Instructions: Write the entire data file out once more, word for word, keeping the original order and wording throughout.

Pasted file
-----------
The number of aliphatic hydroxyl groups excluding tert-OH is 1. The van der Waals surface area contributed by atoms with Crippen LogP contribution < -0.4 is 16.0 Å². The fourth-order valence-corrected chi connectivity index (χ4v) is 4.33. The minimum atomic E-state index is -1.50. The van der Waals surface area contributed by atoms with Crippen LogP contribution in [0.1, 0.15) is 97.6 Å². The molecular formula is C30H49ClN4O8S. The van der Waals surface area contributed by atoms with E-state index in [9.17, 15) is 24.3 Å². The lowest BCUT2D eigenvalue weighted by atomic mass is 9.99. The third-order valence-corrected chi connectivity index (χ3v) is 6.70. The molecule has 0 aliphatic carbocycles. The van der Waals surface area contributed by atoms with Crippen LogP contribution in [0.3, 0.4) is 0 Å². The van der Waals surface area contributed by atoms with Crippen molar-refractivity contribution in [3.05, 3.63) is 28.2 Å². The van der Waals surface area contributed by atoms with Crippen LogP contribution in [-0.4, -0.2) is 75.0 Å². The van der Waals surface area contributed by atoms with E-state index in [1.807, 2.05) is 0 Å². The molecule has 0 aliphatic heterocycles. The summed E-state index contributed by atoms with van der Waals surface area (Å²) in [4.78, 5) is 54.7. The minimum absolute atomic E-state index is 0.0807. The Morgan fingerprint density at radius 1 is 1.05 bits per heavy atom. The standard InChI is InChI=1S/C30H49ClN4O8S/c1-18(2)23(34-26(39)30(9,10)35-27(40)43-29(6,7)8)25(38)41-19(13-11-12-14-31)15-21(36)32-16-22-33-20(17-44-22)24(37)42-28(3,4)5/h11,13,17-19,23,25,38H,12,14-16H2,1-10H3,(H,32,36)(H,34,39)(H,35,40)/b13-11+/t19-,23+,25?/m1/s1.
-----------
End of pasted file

The number of aliphatic hydroxyl groups excluding tert-OH is 1. The van der Waals surface area contributed by atoms with Crippen LogP contribution < -0.4 is 16.0 Å². The fourth-order valence-corrected chi connectivity index (χ4v) is 4.33. The minimum atomic E-state index is -1.50. The van der Waals surface area contributed by atoms with Crippen LogP contribution in [0.1, 0.15) is 97.6 Å². The molecular formula is C30H49ClN4O8S. The van der Waals surface area contributed by atoms with E-state index in [9.17, 15) is 24.3 Å². The lowest BCUT2D eigenvalue weighted by atomic mass is 9.99. The third-order valence-corrected chi connectivity index (χ3v) is 6.70. The molecule has 0 aliphatic carbocycles. The van der Waals surface area contributed by atoms with Crippen LogP contribution in [0.3, 0.4) is 0 Å². The van der Waals surface area contributed by atoms with Crippen molar-refractivity contribution in [3.05, 3.63) is 28.2 Å². The van der Waals surface area contributed by atoms with Crippen LogP contribution in [-0.4, -0.2) is 75.0 Å². The van der Waals surface area contributed by atoms with E-state index in [1.807, 2.05) is 0 Å². The molecule has 0 aliphatic heterocycles. The summed E-state index contributed by atoms with van der Waals surface area (Å²) in [4.78, 5) is 54.7. The minimum absolute atomic E-state index is 0.0807. The Morgan fingerprint density at radius 1 is 1.05 bits per heavy atom. The standard InChI is InChI=1S/C30H49ClN4O8S/c1-18(2)23(34-26(39)30(9,10)35-27(40)43-29(6,7)8)25(38)41-19(13-11-12-14-31)15-21(36)32-16-22-33-20(17-44-22)24(37)42-28(3,4)5/h11,13,17-19,23,25,38H,12,14-16H2,1-10H3,(H,32,36)(H,34,39)(H,35,40)/b13-11+/t19-,23+,25?/m1/s1.